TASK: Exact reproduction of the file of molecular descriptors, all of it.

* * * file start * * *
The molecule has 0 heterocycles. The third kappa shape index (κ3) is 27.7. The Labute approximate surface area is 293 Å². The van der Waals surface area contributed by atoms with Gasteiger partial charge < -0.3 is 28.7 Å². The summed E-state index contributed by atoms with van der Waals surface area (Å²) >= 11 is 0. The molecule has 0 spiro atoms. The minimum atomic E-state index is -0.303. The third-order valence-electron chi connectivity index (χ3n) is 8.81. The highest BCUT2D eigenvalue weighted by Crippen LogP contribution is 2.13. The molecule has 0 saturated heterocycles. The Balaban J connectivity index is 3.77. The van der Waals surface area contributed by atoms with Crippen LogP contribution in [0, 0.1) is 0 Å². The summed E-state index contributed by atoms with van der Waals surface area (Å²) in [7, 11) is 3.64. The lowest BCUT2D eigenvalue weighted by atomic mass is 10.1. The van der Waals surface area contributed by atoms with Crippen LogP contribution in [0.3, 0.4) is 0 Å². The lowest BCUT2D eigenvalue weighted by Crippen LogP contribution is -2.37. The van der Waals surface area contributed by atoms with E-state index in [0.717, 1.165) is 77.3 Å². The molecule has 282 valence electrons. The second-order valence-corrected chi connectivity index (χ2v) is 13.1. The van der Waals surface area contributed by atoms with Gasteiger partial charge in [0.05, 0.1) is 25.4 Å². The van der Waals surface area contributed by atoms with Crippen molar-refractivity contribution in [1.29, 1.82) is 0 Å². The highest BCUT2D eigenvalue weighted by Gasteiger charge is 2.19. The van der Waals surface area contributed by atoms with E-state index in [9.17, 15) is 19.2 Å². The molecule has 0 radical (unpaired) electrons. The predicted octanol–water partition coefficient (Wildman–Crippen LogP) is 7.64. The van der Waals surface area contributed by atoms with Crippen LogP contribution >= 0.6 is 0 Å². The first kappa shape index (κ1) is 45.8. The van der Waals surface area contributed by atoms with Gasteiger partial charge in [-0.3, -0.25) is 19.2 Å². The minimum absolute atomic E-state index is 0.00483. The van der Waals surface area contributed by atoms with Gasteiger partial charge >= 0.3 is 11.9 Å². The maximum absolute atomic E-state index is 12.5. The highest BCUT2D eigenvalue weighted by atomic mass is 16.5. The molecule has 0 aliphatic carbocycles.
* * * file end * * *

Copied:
The molecule has 0 heterocycles. The third kappa shape index (κ3) is 27.7. The Labute approximate surface area is 293 Å². The van der Waals surface area contributed by atoms with Gasteiger partial charge < -0.3 is 28.7 Å². The summed E-state index contributed by atoms with van der Waals surface area (Å²) >= 11 is 0. The molecule has 0 spiro atoms. The minimum atomic E-state index is -0.303. The third-order valence-electron chi connectivity index (χ3n) is 8.81. The highest BCUT2D eigenvalue weighted by Crippen LogP contribution is 2.13. The molecule has 0 saturated heterocycles. The Balaban J connectivity index is 3.77. The van der Waals surface area contributed by atoms with Crippen LogP contribution in [0, 0.1) is 0 Å². The summed E-state index contributed by atoms with van der Waals surface area (Å²) in [7, 11) is 3.64. The lowest BCUT2D eigenvalue weighted by atomic mass is 10.1. The van der Waals surface area contributed by atoms with Crippen LogP contribution in [0.3, 0.4) is 0 Å². The lowest BCUT2D eigenvalue weighted by Crippen LogP contribution is -2.37. The van der Waals surface area contributed by atoms with E-state index in [0.717, 1.165) is 77.3 Å². The molecule has 282 valence electrons. The second-order valence-corrected chi connectivity index (χ2v) is 13.1. The van der Waals surface area contributed by atoms with Gasteiger partial charge in [0.05, 0.1) is 25.4 Å². The van der Waals surface area contributed by atoms with Crippen molar-refractivity contribution in [1.29, 1.82) is 0 Å². The highest BCUT2D eigenvalue weighted by Gasteiger charge is 2.19. The van der Waals surface area contributed by atoms with E-state index in [9.17, 15) is 19.2 Å². The molecule has 0 radical (unpaired) electrons. The predicted octanol–water partition coefficient (Wildman–Crippen LogP) is 7.64. The van der Waals surface area contributed by atoms with Crippen LogP contribution >= 0.6 is 0 Å². The first kappa shape index (κ1) is 45.8. The van der Waals surface area contributed by atoms with Gasteiger partial charge in [-0.3, -0.25) is 19.2 Å². The minimum absolute atomic E-state index is 0.00483. The van der Waals surface area contributed by atoms with Gasteiger partial charge >= 0.3 is 11.9 Å². The maximum absolute atomic E-state index is 12.5. The highest BCUT2D eigenvalue weighted by atomic mass is 16.5. The molecule has 0 aliphatic carbocycles.